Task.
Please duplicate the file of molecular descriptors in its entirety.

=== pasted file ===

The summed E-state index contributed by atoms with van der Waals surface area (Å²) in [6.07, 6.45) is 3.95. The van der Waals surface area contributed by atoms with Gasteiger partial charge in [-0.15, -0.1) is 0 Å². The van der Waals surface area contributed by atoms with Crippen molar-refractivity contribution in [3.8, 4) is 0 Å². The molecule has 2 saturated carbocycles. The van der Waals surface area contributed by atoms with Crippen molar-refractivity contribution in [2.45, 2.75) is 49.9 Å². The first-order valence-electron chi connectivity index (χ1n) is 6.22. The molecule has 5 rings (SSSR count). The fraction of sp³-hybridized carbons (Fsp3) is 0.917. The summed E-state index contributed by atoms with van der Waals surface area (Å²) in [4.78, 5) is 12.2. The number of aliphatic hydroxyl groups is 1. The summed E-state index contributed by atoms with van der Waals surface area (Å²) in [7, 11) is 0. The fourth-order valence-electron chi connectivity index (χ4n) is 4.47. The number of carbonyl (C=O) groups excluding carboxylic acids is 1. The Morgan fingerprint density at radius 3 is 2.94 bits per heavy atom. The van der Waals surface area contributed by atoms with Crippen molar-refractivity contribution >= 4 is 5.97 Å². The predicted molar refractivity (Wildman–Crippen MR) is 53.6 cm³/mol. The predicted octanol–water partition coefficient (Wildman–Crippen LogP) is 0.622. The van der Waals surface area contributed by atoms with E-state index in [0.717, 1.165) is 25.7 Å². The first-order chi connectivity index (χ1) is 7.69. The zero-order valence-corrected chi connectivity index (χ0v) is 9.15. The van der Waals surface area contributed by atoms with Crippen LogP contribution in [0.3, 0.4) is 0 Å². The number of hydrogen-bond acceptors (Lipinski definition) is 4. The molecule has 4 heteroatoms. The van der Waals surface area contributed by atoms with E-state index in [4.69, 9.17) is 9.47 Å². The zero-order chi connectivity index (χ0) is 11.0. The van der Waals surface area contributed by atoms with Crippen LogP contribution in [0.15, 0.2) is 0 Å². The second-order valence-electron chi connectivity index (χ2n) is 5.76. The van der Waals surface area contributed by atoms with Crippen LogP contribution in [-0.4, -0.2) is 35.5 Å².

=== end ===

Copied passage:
The summed E-state index contributed by atoms with van der Waals surface area (Å²) in [6.07, 6.45) is 3.95. The van der Waals surface area contributed by atoms with Gasteiger partial charge in [-0.15, -0.1) is 0 Å². The van der Waals surface area contributed by atoms with Crippen molar-refractivity contribution in [3.8, 4) is 0 Å². The molecule has 2 saturated carbocycles. The van der Waals surface area contributed by atoms with Crippen molar-refractivity contribution in [2.45, 2.75) is 49.9 Å². The first-order valence-electron chi connectivity index (χ1n) is 6.22. The molecule has 5 rings (SSSR count). The fraction of sp³-hybridized carbons (Fsp3) is 0.917. The summed E-state index contributed by atoms with van der Waals surface area (Å²) in [4.78, 5) is 12.2. The number of aliphatic hydroxyl groups is 1. The summed E-state index contributed by atoms with van der Waals surface area (Å²) in [7, 11) is 0. The fourth-order valence-electron chi connectivity index (χ4n) is 4.47. The number of carbonyl (C=O) groups excluding carboxylic acids is 1. The Morgan fingerprint density at radius 3 is 2.94 bits per heavy atom. The van der Waals surface area contributed by atoms with Crippen molar-refractivity contribution >= 4 is 5.97 Å². The predicted molar refractivity (Wildman–Crippen MR) is 53.6 cm³/mol. The predicted octanol–water partition coefficient (Wildman–Crippen LogP) is 0.622. The van der Waals surface area contributed by atoms with E-state index in [0.717, 1.165) is 25.7 Å². The first-order chi connectivity index (χ1) is 7.69. The zero-order valence-corrected chi connectivity index (χ0v) is 9.15. The van der Waals surface area contributed by atoms with Crippen LogP contribution in [0.3, 0.4) is 0 Å². The number of hydrogen-bond acceptors (Lipinski definition) is 4. The molecule has 4 heteroatoms. The van der Waals surface area contributed by atoms with E-state index in [4.69, 9.17) is 9.47 Å². The zero-order chi connectivity index (χ0) is 11.0. The van der Waals surface area contributed by atoms with Crippen LogP contribution in [0.15, 0.2) is 0 Å². The second-order valence-electron chi connectivity index (χ2n) is 5.76. The van der Waals surface area contributed by atoms with Crippen LogP contribution in [-0.4, -0.2) is 35.5 Å².